Creating Strategy and Being Strategic Aren’t the Same Thing

There’s a regular conversation in the human resources community about the profession being a strategic business partner. In thinking about becoming more strategic, it occurred to me there’s a difference between creating a strategy and being strategic.  Just because we can create a strategy doesn’t mean we can think strategically.

According to the Cambridge dictionary, a strategy is a detailed plan for achieving results. There are many different kinds of strategies – compensation strategies, recruitment strategies, marketing strategies, social media strategies, even strategic plans. 

Thinking strategically means a person is capable of a thought process that allows them to facilitate a dialogue of critical thinking and innovation. There’s a terrific comparison chart on Wikipedia showing the differences between strategic planning and strategic thinking.

This isn’t to say that the two aren’t interrelated. Creating strategy is important for business.  But strategic thinking is a competency that needs to be developed. Jeanne Liedtka penned a fascinating article on the five elements of strategic thinking that really deserves a read. As business professionals, I wonder how much time and emphasis we are placing on these elements:

  1. Systems perspective (i.e. having the ability to see the entire picture)
  2. Intent-focused, which is being able to create a focus for employees to concentrate on the goal.
  3. Intelligent opportunism reminds me of the conversations happening about the opportunity economy and being open to new ideas that are good for business.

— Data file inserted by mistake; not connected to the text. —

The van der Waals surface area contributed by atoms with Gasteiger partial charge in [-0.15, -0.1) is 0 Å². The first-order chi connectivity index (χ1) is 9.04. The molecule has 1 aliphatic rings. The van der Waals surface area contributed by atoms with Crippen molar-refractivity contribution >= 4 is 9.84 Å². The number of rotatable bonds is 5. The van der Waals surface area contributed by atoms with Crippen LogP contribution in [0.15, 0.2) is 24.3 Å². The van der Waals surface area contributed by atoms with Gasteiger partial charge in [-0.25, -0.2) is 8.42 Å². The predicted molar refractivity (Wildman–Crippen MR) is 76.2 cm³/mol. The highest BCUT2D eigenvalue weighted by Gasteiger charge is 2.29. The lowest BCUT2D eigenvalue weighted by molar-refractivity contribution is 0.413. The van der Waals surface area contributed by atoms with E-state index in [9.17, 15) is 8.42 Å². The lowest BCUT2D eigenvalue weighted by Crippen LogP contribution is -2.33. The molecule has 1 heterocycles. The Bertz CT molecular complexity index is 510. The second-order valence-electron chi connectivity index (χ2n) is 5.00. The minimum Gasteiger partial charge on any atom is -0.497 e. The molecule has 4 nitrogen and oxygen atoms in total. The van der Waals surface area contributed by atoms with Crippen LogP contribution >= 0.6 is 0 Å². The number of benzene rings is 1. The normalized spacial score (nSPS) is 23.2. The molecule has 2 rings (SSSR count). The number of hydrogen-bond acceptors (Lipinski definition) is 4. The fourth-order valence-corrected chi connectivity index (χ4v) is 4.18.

4. Thinking in time refers to the view of referencing the past to create the future. And using the proper analogies to create linkages and anticipate trends.
  5. Lastly, being hypothesis-driven. Yes, the old scientific theory rears its head. Being able to reason and test a hypothesis is key to strategic thinking.

In business, this means we should rely less on gut instinct and more on analytics. We need to shift our focus from a “been there, done that, so I know the answer” to a “been there, know what happened, now apply the learnings to our current situation”. 

I can easily see the value in applying strategic thinking to the challenges I’m working on. Being able to effectively apply our theoretical knowledge and in-the-trenches experience will serve us well. It also raises the question of the best way to educate our future workforce on these competencies.

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